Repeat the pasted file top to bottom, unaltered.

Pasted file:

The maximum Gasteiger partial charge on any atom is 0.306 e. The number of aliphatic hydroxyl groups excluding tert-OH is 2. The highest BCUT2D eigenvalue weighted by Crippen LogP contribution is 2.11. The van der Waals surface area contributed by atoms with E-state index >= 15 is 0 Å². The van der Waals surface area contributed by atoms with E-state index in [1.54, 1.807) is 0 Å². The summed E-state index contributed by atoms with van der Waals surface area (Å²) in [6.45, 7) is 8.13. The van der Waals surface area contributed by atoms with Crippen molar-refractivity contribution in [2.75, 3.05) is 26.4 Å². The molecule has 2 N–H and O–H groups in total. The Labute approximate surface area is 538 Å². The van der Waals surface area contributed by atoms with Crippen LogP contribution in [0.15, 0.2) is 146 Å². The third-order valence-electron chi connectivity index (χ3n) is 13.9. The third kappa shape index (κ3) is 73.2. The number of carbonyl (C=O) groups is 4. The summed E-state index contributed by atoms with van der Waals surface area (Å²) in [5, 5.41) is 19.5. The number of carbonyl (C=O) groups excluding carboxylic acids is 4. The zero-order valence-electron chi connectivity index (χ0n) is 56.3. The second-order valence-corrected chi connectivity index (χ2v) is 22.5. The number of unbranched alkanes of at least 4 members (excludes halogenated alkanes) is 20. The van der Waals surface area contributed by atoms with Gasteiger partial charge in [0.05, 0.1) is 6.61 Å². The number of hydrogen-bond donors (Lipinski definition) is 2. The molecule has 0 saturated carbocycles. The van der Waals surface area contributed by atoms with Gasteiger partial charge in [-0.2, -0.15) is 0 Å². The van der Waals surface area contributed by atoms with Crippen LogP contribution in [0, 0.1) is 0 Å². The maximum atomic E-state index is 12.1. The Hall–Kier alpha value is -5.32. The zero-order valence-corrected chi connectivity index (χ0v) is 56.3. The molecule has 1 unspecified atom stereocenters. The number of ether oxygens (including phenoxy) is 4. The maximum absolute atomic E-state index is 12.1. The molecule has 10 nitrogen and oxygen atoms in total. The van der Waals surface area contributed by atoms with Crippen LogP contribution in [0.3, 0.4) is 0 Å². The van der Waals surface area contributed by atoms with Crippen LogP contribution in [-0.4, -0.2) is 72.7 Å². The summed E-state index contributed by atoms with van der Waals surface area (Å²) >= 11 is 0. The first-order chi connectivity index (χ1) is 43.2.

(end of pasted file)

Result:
The maximum Gasteiger partial charge on any atom is 0.306 e. The number of aliphatic hydroxyl groups excluding tert-OH is 2. The highest BCUT2D eigenvalue weighted by Crippen LogP contribution is 2.11. The van der Waals surface area contributed by atoms with E-state index >= 15 is 0 Å². The van der Waals surface area contributed by atoms with E-state index in [1.54, 1.807) is 0 Å². The summed E-state index contributed by atoms with van der Waals surface area (Å²) in [6.45, 7) is 8.13. The van der Waals surface area contributed by atoms with Crippen molar-refractivity contribution in [2.75, 3.05) is 26.4 Å². The molecule has 2 N–H and O–H groups in total. The Labute approximate surface area is 538 Å². The van der Waals surface area contributed by atoms with Crippen LogP contribution in [0.15, 0.2) is 146 Å². The third-order valence-electron chi connectivity index (χ3n) is 13.9. The third kappa shape index (κ3) is 73.2. The number of carbonyl (C=O) groups is 4. The summed E-state index contributed by atoms with van der Waals surface area (Å²) in [5, 5.41) is 19.5. The number of carbonyl (C=O) groups excluding carboxylic acids is 4. The zero-order valence-electron chi connectivity index (χ0n) is 56.3. The second-order valence-corrected chi connectivity index (χ2v) is 22.5. The number of unbranched alkanes of at least 4 members (excludes halogenated alkanes) is 20. The van der Waals surface area contributed by atoms with Gasteiger partial charge in [0.05, 0.1) is 6.61 Å². The number of hydrogen-bond donors (Lipinski definition) is 2. The molecule has 0 saturated carbocycles. The van der Waals surface area contributed by atoms with Gasteiger partial charge in [-0.2, -0.15) is 0 Å². The van der Waals surface area contributed by atoms with Crippen LogP contribution in [0, 0.1) is 0 Å². The maximum atomic E-state index is 12.1. The Hall–Kier alpha value is -5.32. The zero-order valence-corrected chi connectivity index (χ0v) is 56.3. The molecule has 1 unspecified atom stereocenters. The number of ether oxygens (including phenoxy) is 4. The maximum absolute atomic E-state index is 12.1. The molecule has 10 nitrogen and oxygen atoms in total. The van der Waals surface area contributed by atoms with Crippen LogP contribution in [0.3, 0.4) is 0 Å². The van der Waals surface area contributed by atoms with Crippen LogP contribution in [-0.4, -0.2) is 72.7 Å². The summed E-state index contributed by atoms with van der Waals surface area (Å²) >= 11 is 0. The first-order chi connectivity index (χ1) is 43.2.